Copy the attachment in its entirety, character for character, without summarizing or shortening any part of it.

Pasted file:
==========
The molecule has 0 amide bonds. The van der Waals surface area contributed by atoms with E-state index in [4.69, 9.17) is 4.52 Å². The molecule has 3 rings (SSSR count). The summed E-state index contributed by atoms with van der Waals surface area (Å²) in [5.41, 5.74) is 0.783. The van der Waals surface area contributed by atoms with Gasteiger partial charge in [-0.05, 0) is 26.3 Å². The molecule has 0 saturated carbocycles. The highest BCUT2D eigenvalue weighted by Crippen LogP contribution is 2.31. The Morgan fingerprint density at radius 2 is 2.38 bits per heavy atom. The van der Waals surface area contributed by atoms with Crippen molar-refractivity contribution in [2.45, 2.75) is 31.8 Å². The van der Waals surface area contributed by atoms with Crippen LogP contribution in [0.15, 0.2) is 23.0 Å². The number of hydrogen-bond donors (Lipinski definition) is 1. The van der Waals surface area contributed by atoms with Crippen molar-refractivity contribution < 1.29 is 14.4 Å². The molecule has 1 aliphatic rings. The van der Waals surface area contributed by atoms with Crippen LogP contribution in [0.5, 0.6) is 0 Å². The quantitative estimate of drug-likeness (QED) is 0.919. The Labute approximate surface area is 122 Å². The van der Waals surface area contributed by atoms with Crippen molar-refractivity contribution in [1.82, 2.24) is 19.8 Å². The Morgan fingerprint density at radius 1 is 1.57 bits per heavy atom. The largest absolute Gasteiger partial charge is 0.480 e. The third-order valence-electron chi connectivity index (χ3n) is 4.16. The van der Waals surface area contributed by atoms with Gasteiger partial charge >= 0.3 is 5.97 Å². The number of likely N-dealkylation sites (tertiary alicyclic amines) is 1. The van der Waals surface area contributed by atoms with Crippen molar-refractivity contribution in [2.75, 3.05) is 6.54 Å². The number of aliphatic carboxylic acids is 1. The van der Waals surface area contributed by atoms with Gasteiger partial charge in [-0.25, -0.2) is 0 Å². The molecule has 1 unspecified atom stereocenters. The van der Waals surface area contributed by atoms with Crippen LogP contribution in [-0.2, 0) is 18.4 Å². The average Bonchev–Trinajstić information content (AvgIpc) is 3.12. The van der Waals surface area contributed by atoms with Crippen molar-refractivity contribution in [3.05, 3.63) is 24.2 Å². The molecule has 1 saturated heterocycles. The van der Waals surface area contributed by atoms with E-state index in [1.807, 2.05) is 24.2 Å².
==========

The molecule has 0 amide bonds. The van der Waals surface area contributed by atoms with E-state index in [4.69, 9.17) is 4.52 Å². The molecule has 3 rings (SSSR count). The summed E-state index contributed by atoms with van der Waals surface area (Å²) in [5.41, 5.74) is 0.783. The van der Waals surface area contributed by atoms with Gasteiger partial charge in [-0.05, 0) is 26.3 Å². The molecule has 0 saturated carbocycles. The highest BCUT2D eigenvalue weighted by Crippen LogP contribution is 2.31. The Morgan fingerprint density at radius 2 is 2.38 bits per heavy atom. The van der Waals surface area contributed by atoms with Crippen molar-refractivity contribution in [2.45, 2.75) is 31.8 Å². The van der Waals surface area contributed by atoms with Crippen LogP contribution in [0.15, 0.2) is 23.0 Å². The number of hydrogen-bond donors (Lipinski definition) is 1. The van der Waals surface area contributed by atoms with Crippen molar-refractivity contribution < 1.29 is 14.4 Å². The molecule has 1 aliphatic rings. The van der Waals surface area contributed by atoms with Crippen LogP contribution in [0.5, 0.6) is 0 Å². The quantitative estimate of drug-likeness (QED) is 0.919. The Labute approximate surface area is 122 Å². The van der Waals surface area contributed by atoms with Crippen molar-refractivity contribution in [1.82, 2.24) is 19.8 Å². The Morgan fingerprint density at radius 1 is 1.57 bits per heavy atom. The largest absolute Gasteiger partial charge is 0.480 e. The third-order valence-electron chi connectivity index (χ3n) is 4.16. The van der Waals surface area contributed by atoms with Gasteiger partial charge >= 0.3 is 5.97 Å². The number of likely N-dealkylation sites (tertiary alicyclic amines) is 1. The van der Waals surface area contributed by atoms with Crippen molar-refractivity contribution in [2.75, 3.05) is 6.54 Å². The number of aliphatic carboxylic acids is 1. The van der Waals surface area contributed by atoms with Gasteiger partial charge in [-0.25, -0.2) is 0 Å². The molecule has 1 unspecified atom stereocenters. The van der Waals surface area contributed by atoms with Crippen LogP contribution in [-0.2, 0) is 18.4 Å². The average Bonchev–Trinajstić information content (AvgIpc) is 3.12. The van der Waals surface area contributed by atoms with Crippen molar-refractivity contribution in [3.05, 3.63) is 24.2 Å². The molecule has 1 saturated heterocycles. The van der Waals surface area contributed by atoms with E-state index in [1.807, 2.05) is 24.2 Å².